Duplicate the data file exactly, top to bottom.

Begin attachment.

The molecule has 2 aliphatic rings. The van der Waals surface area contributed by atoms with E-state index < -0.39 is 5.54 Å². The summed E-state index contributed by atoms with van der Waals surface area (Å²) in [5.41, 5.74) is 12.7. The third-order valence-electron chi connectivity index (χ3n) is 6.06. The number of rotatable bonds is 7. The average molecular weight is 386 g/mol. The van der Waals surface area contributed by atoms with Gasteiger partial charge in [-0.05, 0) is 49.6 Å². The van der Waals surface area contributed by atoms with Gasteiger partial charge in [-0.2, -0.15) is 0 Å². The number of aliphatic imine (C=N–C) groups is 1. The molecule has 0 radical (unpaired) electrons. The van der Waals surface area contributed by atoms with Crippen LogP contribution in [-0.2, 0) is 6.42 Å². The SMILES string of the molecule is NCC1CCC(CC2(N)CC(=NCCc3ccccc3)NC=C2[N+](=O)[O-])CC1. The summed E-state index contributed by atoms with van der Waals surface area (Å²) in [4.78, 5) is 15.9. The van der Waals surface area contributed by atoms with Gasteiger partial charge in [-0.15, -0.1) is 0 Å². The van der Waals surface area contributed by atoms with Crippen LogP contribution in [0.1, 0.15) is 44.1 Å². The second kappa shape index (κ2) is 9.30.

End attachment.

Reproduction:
The molecule has 2 aliphatic rings. The van der Waals surface area contributed by atoms with E-state index < -0.39 is 5.54 Å². The summed E-state index contributed by atoms with van der Waals surface area (Å²) in [5.41, 5.74) is 12.7. The third-order valence-electron chi connectivity index (χ3n) is 6.06. The number of rotatable bonds is 7. The average molecular weight is 386 g/mol. The van der Waals surface area contributed by atoms with Gasteiger partial charge in [-0.05, 0) is 49.6 Å². The van der Waals surface area contributed by atoms with Gasteiger partial charge in [-0.2, -0.15) is 0 Å². The number of aliphatic imine (C=N–C) groups is 1. The molecule has 0 radical (unpaired) electrons. The van der Waals surface area contributed by atoms with Crippen LogP contribution in [-0.2, 0) is 6.42 Å². The SMILES string of the molecule is NCC1CCC(CC2(N)CC(=NCCc3ccccc3)NC=C2[N+](=O)[O-])CC1. The summed E-state index contributed by atoms with van der Waals surface area (Å²) in [4.78, 5) is 15.9. The van der Waals surface area contributed by atoms with Gasteiger partial charge in [-0.15, -0.1) is 0 Å². The van der Waals surface area contributed by atoms with Crippen LogP contribution in [0.1, 0.15) is 44.1 Å². The second kappa shape index (κ2) is 9.30.